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Produce grown on local farms is not only cost-efficient but benefits farmers more financially than purchasing mass-produced produce.

The recent warm weather has reminded me that we still have a couple more weeks before fall officially shows up and brings cooler weather.

While I am personally ready for hoodie weather when walking to class, the good news of warmer temperatures is that it presents a way to shop sustainably while also supporting the local economy.

Farmers’ markets not only support local farmers and business owners, but they severely cut down production costs and the environmental impact of transporting materials from their place of origin. Lucky for us, the Indiana Farmers’ Market is will be open through October.

On Wednesday afternoons and Saturday mornings, you can stock up on all your veggies and goodies at decent prices, and they’ll be handed to you by the same people that grew or made them. 

Fall produce is in full swing, too, so if you’re in the market for squash and pumpkins, you know where to go. 

The Indiana Farmers’ Market website explains to its patrons just how much better shopping locally is, the first reason being that the food tastes so much better. 

A simple tomato, for instance, is much more flavorful from your own garden than the grocery store. But if you don’t want to go through the hassle of growing your own produce, your friendly neighborhood farmers already take care of that for you.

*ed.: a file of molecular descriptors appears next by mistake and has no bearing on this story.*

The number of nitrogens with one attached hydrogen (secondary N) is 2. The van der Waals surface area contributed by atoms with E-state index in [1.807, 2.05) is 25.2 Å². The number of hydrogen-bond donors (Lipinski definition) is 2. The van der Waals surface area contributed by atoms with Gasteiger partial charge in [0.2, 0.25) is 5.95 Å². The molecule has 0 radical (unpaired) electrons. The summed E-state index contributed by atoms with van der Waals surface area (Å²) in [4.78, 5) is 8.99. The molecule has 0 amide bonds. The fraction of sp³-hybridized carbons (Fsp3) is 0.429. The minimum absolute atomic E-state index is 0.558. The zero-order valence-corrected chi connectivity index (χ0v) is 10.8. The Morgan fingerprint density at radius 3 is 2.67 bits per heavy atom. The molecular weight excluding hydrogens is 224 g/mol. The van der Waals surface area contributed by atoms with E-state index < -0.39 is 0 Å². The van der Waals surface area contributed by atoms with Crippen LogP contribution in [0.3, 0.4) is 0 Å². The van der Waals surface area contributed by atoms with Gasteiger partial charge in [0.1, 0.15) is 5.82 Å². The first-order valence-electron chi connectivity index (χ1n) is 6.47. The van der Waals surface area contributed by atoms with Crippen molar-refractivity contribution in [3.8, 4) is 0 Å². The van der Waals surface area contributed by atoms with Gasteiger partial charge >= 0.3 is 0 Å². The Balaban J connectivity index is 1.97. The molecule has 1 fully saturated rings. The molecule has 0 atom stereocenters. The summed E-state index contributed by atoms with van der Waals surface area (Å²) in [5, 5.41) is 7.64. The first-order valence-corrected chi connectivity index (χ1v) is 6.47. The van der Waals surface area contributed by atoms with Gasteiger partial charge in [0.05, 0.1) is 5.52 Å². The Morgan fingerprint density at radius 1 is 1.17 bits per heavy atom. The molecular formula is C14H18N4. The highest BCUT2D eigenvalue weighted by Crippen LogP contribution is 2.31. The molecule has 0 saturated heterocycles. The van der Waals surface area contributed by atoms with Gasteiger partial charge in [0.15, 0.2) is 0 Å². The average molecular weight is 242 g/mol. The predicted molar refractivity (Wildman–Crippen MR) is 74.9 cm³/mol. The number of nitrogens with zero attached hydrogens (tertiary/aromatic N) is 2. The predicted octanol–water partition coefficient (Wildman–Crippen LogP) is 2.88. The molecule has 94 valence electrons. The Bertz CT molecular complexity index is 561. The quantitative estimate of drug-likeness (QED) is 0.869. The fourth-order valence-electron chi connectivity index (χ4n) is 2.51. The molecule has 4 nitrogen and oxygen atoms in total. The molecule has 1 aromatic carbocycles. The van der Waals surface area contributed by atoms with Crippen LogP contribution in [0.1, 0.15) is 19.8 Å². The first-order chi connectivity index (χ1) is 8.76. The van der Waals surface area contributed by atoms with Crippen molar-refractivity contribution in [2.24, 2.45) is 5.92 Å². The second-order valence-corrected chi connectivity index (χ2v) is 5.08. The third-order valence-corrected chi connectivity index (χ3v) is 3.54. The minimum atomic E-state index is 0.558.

And the quicker it gets to your plate, the better the fruits and veggies are for you, since they have less time to lose nutrients. Most produce loses a large percentage of its nutrients in only a few days after it’s harvested. 

According to CUESA, the average meal travels around 1,500 miles to get from the farm to your plate. I doubt it’s making it to the Indiana, Pennsylvania, stores before most, if not all, of its nutrients have been depleted. 

Another reason to visit the farmers’ market is that the vendors are part of your community. 

You know the work they put into their harvests, and they appreciate your service much more than a national produce company. At the market, you can talk one on one with farmers about what they grow, how they grow it, if it’s organic, and you can even see where they’re located. Those are some things you just can’t get from the grocery store. 

Sept. 21 at the Indiana Farmers’ Market is Harvest for the Hungry. They will be collecting donations for the local food pantry, and patrons are encouraged to purchase extra food with their normal haul and donate it at the market information booth.

The farmers’ market is Wednesdays 3 – 5:30 p.m. on Wayne Ave., across from the Kovalchick Convention and Athletic Complex, and Saturdays 9 a.m. – noon at Eighth and Church Streets.

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